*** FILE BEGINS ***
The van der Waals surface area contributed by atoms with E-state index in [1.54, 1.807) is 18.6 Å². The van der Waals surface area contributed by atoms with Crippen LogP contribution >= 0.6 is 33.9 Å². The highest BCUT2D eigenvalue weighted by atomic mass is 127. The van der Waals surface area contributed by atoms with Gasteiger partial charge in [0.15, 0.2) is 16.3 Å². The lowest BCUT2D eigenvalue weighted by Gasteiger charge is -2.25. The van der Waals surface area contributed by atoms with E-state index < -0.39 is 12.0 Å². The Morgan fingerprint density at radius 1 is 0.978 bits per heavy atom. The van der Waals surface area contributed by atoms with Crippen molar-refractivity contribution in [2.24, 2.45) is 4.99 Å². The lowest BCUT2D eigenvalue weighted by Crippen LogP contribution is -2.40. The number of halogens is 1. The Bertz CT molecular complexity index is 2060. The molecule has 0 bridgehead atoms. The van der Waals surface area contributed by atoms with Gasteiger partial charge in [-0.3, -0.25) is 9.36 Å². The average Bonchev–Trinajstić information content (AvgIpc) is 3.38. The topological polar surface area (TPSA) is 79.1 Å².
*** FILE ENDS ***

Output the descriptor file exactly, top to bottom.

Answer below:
The van der Waals surface area contributed by atoms with E-state index in [1.54, 1.807) is 18.6 Å². The van der Waals surface area contributed by atoms with Crippen LogP contribution >= 0.6 is 33.9 Å². The highest BCUT2D eigenvalue weighted by atomic mass is 127. The van der Waals surface area contributed by atoms with Gasteiger partial charge in [0.15, 0.2) is 16.3 Å². The lowest BCUT2D eigenvalue weighted by Gasteiger charge is -2.25. The van der Waals surface area contributed by atoms with E-state index < -0.39 is 12.0 Å². The Morgan fingerprint density at radius 1 is 0.978 bits per heavy atom. The van der Waals surface area contributed by atoms with Crippen molar-refractivity contribution in [2.24, 2.45) is 4.99 Å². The lowest BCUT2D eigenvalue weighted by Crippen LogP contribution is -2.40. The number of halogens is 1. The Bertz CT molecular complexity index is 2060. The molecule has 0 bridgehead atoms. The van der Waals surface area contributed by atoms with Gasteiger partial charge in [-0.3, -0.25) is 9.36 Å². The average Bonchev–Trinajstić information content (AvgIpc) is 3.38. The topological polar surface area (TPSA) is 79.1 Å².